Jarman keeps the language but takes the story out of its 14th-century timeframe, fills it with anachronisms, presents it with minimal sets against a black background, and turns it into a furious rant against the homophobia of the Thatcher-era England of the '80s and early '90s. Though Marlowe wrote a gay subtext into his play, Jarman moves it up front: Edward is gay, he gives too much power to his gay lover, and they both have to be destroyed before things get out of hand.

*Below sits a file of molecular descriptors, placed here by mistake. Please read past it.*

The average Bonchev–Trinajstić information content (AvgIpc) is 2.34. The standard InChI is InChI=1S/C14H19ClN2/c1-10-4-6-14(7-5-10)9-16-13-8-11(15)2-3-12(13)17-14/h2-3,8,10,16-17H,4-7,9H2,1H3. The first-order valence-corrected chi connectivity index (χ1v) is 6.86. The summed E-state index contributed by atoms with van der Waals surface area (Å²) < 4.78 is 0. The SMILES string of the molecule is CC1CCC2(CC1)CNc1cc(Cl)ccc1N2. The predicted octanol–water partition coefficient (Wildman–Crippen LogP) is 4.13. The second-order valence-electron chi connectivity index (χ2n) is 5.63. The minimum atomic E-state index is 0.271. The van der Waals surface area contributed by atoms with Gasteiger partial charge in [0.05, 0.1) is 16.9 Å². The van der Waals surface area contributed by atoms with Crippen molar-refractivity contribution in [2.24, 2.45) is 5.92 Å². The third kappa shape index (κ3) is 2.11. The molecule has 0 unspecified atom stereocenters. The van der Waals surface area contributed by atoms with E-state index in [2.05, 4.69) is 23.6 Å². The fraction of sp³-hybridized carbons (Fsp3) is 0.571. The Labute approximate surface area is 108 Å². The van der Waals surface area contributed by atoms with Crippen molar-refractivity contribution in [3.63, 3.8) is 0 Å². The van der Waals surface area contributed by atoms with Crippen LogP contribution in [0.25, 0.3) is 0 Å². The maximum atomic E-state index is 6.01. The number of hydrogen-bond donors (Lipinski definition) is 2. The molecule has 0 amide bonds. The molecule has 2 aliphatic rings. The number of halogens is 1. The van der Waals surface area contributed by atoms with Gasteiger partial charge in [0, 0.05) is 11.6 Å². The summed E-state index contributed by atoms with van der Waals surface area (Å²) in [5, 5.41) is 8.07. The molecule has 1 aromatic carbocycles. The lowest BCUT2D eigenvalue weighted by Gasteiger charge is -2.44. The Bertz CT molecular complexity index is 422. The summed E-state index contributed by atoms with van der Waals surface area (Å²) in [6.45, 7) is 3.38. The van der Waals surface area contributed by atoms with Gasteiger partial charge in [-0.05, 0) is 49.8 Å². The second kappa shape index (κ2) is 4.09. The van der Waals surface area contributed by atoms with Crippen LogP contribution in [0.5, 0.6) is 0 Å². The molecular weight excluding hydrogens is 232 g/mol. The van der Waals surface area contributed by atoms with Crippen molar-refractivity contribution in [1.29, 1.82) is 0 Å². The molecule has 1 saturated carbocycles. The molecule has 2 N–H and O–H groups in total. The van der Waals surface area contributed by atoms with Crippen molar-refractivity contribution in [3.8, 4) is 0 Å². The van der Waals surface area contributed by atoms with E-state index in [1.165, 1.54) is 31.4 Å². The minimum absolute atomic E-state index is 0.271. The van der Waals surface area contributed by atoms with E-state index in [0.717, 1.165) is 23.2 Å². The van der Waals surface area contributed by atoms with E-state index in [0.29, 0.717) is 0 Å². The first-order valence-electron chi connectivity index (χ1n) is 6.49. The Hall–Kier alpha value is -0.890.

Continue reading: Edward II Review
The youngster hasn't been the same since his trip to the Upside Down.
The actor says he isn't "holding out for more money or doing anything like that".
The drama will be making its return to the streaming service in the near future.
Charlie Cox explains why his character Daredevil 'doesn't have time' for Jessica Jones.